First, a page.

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Friday , July 25 , 2014
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Blasts (& brawl) batter brand
30% fall in foreign tourist footfall

Patna, July 24: The number of foreign tourists to the state has dropped sharply, further denting the image of Brand Bihar that is already suffering because of the dearth of industry.

According to a report titled “Impact of Naxalism on Tourism”, released by Union tourism minister Shripad Yesso Naik in the Lok Sabha last week, the inflow of foreign guests to Bihar fell by 30 per cent in 2013 in comparison to 2012.

One reason for the drop could be the Bodhgaya blasts of July 7, 2013, the first terrorist strike in the state, followed by the serial explosions at Narendra Modi’s rally at Patna’s Gandhi Maidan on October 27.

The report says the plunge in foreign tourist footfall in Bihar is the highest among nine states hardest hit by Left wing extremism in the country. In terms of actual figures, Bihar received 10,96,933 foreign tourists in 2012, the number dropping to 7,65,835 last year.

The numbers are a blow to the state, which is already struggling to attract industry, primarily because of the lack of land and infrastructure.

The government had patted itself on the back after the foreign tourist numbers crossed the 10-lakh mark for the first time in 2012. The “achievement”, however, could not be sustained for even a year as the figures fell by over 3 lakh in 2013. In fact, last year’s numbers are even lower than what was clocked in 2011.

Even the number of domestic tourists, who account for a much larger chunk, has seen a paltry rise of 0.7 per cent from 2012 to 2013 — 2.14 crore in 2014 and 2.15 crore in 2013. (See Chart)

Experts attributed the dwindling foreign tourist figures to security concerns. The serial blasts at the World Heritage Mahabodhi Mahavihara in July last year is widely perceived to be the biggest blow to tourism in the state — travellers from countries such as Japan, Sri Lanka, Thailand, Vietnam and Cambodia who go around the Buddhist circuit of Bodhgaya-Rajgir-Nalanda-Vaishali shunned the state. These tourists make up for the highest percentage of the foreign guests to Bihar.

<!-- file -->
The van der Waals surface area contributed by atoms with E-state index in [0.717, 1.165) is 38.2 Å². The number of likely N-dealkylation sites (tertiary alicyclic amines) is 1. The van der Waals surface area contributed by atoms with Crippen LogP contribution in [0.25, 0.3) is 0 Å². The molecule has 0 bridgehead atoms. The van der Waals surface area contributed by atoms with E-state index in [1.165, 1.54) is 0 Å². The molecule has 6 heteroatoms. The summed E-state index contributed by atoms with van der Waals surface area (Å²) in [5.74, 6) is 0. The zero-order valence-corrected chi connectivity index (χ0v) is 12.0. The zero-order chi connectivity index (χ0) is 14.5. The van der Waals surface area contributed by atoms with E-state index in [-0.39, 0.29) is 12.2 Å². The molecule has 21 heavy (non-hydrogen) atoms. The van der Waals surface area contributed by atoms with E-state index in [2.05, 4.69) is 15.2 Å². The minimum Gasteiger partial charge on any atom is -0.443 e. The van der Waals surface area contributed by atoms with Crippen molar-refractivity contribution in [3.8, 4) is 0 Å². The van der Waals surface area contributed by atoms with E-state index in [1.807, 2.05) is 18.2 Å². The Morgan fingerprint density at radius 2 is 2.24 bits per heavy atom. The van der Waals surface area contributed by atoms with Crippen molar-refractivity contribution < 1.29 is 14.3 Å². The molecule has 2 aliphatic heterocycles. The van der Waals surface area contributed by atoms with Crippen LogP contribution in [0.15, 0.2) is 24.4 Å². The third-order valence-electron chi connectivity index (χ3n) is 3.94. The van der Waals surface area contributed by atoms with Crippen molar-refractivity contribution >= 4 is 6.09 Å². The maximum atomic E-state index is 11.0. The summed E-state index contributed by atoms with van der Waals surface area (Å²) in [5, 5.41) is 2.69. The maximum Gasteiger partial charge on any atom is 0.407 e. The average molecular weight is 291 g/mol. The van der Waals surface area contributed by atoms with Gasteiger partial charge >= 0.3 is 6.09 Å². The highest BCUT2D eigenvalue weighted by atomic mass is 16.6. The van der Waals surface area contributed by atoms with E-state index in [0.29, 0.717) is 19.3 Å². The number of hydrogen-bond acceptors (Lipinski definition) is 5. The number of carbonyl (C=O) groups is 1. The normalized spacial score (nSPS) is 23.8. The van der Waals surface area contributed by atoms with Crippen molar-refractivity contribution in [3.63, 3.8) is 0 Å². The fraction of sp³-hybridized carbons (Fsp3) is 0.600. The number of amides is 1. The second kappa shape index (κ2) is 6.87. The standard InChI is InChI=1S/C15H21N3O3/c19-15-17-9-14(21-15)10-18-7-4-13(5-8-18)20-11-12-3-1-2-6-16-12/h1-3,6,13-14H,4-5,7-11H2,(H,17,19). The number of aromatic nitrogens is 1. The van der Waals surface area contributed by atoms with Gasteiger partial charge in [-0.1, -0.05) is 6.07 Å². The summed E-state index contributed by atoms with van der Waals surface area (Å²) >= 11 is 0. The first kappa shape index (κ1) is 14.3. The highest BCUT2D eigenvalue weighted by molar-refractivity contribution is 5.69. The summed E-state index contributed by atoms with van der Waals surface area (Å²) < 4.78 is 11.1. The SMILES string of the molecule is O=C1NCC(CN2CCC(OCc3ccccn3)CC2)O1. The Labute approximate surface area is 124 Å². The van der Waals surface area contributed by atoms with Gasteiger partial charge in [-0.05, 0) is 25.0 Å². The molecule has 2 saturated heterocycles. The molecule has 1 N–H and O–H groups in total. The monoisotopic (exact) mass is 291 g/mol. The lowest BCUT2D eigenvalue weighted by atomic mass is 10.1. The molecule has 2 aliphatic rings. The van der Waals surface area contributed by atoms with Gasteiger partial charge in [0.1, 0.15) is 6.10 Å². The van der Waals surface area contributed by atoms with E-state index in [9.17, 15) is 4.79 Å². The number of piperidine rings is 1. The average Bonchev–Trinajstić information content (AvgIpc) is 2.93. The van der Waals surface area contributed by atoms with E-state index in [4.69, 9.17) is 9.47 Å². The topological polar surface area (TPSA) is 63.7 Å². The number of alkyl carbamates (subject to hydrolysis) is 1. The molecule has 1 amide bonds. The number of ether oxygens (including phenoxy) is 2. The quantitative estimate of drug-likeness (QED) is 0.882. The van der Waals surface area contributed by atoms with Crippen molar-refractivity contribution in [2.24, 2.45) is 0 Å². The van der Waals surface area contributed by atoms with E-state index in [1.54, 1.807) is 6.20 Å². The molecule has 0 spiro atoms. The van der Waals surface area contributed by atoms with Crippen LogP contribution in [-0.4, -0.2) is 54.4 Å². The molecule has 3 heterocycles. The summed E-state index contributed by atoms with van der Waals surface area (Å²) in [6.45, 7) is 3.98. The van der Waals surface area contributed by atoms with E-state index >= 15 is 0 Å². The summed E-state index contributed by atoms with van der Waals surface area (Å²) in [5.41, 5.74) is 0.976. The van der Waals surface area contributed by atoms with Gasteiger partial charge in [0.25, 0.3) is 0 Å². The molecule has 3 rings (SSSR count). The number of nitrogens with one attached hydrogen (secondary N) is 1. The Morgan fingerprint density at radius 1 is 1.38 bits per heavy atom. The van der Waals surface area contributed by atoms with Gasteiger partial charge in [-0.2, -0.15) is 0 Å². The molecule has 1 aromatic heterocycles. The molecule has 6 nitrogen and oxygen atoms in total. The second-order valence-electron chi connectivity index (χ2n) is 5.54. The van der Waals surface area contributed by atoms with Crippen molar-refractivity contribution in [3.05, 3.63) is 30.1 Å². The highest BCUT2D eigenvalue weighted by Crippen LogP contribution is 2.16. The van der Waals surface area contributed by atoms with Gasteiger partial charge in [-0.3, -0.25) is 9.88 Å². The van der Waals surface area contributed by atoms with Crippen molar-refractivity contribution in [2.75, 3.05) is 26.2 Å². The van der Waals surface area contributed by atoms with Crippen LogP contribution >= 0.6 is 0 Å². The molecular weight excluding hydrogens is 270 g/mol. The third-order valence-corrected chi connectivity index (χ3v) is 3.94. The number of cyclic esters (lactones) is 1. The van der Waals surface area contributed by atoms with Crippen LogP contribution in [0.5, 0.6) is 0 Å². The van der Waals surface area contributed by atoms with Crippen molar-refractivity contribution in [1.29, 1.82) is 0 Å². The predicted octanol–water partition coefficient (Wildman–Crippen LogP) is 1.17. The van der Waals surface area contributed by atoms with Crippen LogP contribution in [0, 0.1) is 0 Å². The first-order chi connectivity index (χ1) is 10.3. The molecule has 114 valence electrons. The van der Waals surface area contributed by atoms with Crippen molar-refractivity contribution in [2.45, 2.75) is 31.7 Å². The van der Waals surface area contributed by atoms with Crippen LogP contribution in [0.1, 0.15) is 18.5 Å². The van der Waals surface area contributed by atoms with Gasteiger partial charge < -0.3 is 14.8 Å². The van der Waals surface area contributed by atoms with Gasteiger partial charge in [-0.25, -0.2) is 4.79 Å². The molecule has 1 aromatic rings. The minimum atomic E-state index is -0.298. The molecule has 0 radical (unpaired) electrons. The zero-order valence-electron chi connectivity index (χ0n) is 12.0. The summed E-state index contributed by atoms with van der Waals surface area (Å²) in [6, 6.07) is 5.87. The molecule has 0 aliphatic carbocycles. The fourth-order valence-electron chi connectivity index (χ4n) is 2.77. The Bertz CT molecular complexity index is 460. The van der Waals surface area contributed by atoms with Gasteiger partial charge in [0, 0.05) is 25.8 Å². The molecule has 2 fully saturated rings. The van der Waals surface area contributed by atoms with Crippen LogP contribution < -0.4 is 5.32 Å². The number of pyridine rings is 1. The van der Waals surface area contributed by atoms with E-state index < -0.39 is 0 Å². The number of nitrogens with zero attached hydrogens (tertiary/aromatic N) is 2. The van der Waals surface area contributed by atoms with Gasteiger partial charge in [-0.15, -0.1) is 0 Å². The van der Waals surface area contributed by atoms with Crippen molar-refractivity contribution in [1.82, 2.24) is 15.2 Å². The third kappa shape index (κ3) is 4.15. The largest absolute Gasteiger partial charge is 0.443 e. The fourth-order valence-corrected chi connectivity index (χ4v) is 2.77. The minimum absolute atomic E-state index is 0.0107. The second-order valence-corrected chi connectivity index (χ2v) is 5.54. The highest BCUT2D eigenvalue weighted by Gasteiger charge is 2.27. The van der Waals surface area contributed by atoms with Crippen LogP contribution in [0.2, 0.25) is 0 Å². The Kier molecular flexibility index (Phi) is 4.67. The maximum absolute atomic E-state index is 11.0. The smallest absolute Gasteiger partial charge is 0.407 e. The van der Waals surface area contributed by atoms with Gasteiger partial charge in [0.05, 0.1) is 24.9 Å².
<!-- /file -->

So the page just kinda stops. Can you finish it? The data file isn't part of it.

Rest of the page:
“The most important reason for the foreign tourist footfall crossing the 10-lakh mark in 2012 was the 11-day Kalchakra Puja held at Bodhgaya from December 2011 to January 2012. The global Buddhist congregation was attended by around five lakh devotees, most of them foreigners. However, 2013 was not a good year for tourism in Bihar due to the serial blasts at Bodhgaya, after which large numbers of foreign tourists cancelled their tours,” said Ravi Prakash, tourism expert and manager in the state tourism department in Patna.

Travel and tour operators at New Delhi said they started getting cancellation requests from foreign tourists from August last year itself. “The peak season in Bihar starts with the arrival of Sri Lankan tourists in August and September. However, the blasts at Bodhgaya in July last year reduced their footfall by 70 to 80 per cent. The footfall from October to March mostly comprises tourists from the Asean countries such as Indonesia, Thailand, Malaysia, Vietnam and Cambodia. However, the inflow of foreign tourists from this region was also reduced due to the political unrest in Bangkok,” said Anuj Kumar, managing director, Magadh Travels and Tours Private Ltd, New Delhi.

The hotel association in Bodhgaya made similar claims. “The footfall of foreign tourists in hotels in the last fiscal declined by around 40 per cent as compared to the previous years. The inflow in December and January was the worst, and cancellations continued in January,” said Arun Kumar Ojha, vice-president, Hotel Association, Bodhgaya.

The reduced footfall has financial implications as well. The economy of Bodhgaya is dependent on funds that flow from the tourism sector. Recent estimates suggest the average spending of both domestic and foreign tourists visiting the Buddhist circuit in Bihar is estimated to be nearly Rs 500 to 800 per day, which largely comprises food and lodging.

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